Back to school. After over a month of silence, my brain is slowly coming out of hibernation. Since this month included several big changes (with schools, vacations, etc.) I have decided to break it into two parts. Happy reading… it is going to be a long one.
Part One: The Part before Christmas Break
During my final week before vacation, the weather gods had a hearty laugh. After my last entry spent musing over the unseasonably warm weather in Challans, the clouds finally decided to weep freezing cold rain all over the Vendee. It came down in steady sheets for five days, with barely a moments rest. When the rain did stop cascading and slowed to a torrential downpour, that is when the wind decided to pick up. It was almost as if an inconsolable child had come to drench all of Challans with its wracking sobs and blustering hiccups. It seemed that the wet was indeed coming from everywhere. It was in the ground, in the air, and dumping from the sky as well. By the end of the week I was gloomily re-writing verses of Bing Crosby’s Christmas classic to the refrain of “dreaming of a wet Christmas”.
Part Two: The Part where I am on Christmas Vacation
Christmas break was wonderful. Kévin and I planned to leave at 9:30am on Saturday morning to make the nine hour drive to his family’s house in eastern France. Naturally, we left at 11:30am. The drive was altogether unremarkable, though a painfully long nine hours. We passed the time trying to find words starting with each letter of the alphabet on billboards, which took an incredible two hours. (The letters W and X are surprisingly scarce in the French language.) Since I still have not perfected the art of driving a manual transmission, I was left to contemplate the countryside while Kévin drove the entire way.
When we finally arrived at his family’s house, dinner had already been served so we ate re-heated leftovers and told his parents about the trip. Not an hour later, four of Kévin’s best friends came over to welcome him home. After four months of seeing absolutely no one between the ages of 18 and 25, it was nice to interact with people our own age. And slightly overwhelming for me. With Kévin, his family of six, and four of his friends, our homecoming was a loud and busy affair. Seb, Lindsay, Damien, and Francis stayed until 2:30am before calling it a night, at which point Kévin declared that it was time to go out and see more of his friends. Soooooo…. I agreed to tag along. We arrived at “La Ferme” at 3:00am. To explain, “La Ferme” is the nickname for a farmhouse owned by one of Kévin’s friends, Justine. Since no one lives there permanently, it is the choice location to host soirées for all of her friends. Seeing as the world did not end on December 21st as predicted, the theme of the night was zombie apocalypse. As fate would have it, Kévin parked his car in a field of mud only to get completely stuck. (I’ll explain what fate has to do with this in a minute.) Playing my part as the dutiful and ever-so-helpful copilot, I got out to push the car onto higher ground. For about three seconds it looked like it would work – that is until my boots got stuck, he successfully reversed, and I fell flat on my face into a puddle of uprooted grass and mud. I was cracking up and spitting out mud when Kévin got out of the car to see if I was alright. Or at least, I thought he was checking to see if I was alright, until his first response was, “Wow, tu n’es pas très maligne toi”, the rough translation of which is, “wow, you’re not very clever.” Thanks a lot. Sooooo, as I was saying – as fate would have it, I looked every part the zombie for the party, though my look was trending slightly more toward Gloppy the Molasses Monster. (For those of you who never played Candyland, this reference will be lost on you.) Anyways, to speed up to the conclusion of this night, I met approximately fifty more of Kévin’s friends and acquaintances covered head to toe in mud and debris. The logical aftermath of the outing was that I got sick and was in bed for the following three days. I would not recommend standing outside for three hours in the middle of the night drenched in mud to anyone…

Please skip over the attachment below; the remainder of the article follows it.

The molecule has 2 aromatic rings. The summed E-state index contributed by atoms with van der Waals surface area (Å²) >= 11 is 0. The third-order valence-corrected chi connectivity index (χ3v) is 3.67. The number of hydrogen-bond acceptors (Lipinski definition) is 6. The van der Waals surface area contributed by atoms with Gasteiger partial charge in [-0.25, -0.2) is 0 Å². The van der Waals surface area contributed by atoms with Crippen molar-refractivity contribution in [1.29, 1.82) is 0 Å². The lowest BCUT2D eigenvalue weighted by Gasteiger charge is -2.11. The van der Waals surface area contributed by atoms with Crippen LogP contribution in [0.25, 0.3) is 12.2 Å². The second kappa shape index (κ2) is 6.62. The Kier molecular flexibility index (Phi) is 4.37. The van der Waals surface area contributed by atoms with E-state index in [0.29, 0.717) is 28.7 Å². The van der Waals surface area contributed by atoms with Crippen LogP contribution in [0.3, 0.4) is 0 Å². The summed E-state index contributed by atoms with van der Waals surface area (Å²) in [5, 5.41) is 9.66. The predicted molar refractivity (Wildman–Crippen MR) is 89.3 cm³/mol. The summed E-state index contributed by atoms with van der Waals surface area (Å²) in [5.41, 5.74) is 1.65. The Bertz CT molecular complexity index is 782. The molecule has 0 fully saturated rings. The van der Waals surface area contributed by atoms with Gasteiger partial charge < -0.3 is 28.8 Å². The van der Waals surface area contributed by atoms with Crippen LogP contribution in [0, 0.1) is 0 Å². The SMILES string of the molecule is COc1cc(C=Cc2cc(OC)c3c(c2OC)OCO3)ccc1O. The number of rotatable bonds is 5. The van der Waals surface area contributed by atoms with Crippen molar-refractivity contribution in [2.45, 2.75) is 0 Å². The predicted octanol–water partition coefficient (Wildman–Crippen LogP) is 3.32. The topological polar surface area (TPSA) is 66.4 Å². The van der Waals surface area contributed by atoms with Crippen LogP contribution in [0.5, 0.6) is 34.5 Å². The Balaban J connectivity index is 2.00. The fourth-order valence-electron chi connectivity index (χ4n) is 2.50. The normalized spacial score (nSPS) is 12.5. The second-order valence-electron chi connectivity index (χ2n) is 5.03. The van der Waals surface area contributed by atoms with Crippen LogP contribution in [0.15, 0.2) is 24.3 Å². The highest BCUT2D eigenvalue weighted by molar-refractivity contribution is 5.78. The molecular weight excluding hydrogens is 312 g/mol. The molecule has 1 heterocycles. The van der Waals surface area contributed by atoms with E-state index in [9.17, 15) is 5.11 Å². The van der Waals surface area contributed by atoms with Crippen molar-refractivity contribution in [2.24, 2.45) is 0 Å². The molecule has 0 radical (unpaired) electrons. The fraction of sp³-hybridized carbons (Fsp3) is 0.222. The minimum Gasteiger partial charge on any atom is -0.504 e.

And on to the holiday part of the holidays. Christmas was a magical occasion, even though my family was glaringly absent for the first time ever. We had our Christmas dinner on Christmas Eve, which is a tradition that is unfamiliar to me. And what a French affair it was. As an appetizer, we had mixed nuts and wine followed by mushrooms in cream. The main course consisted of frog legs in cream and frog legs in butter with herbs, with a different selection of wine. There were also mini-waffles in the shape of window panes to complete the meal. Dessert was a homemade “galette des rois”. To explain this last item, a galette des rois is a pastry like dessert in the shape of a pie in which a fève (ceramic trinket) is hidden. Whoever gets the piece with the fève in it is named king for the night and must wear a paper crown.After eating more than our fill, Kévin, his parents, his two sisters, his sister’s boyfriend, his two brothers and I all squeezed into the living room to watch old family videos. And this is where we ended the night, completely satisfied and already anticipating an early wake-up call for Christmas morning. Before heading to bed, we all made sure to place a slipper under the Christmas tree, which is the French equivalent of hanging stockings on the fireplace. And so goes my introduction to a true French Noël.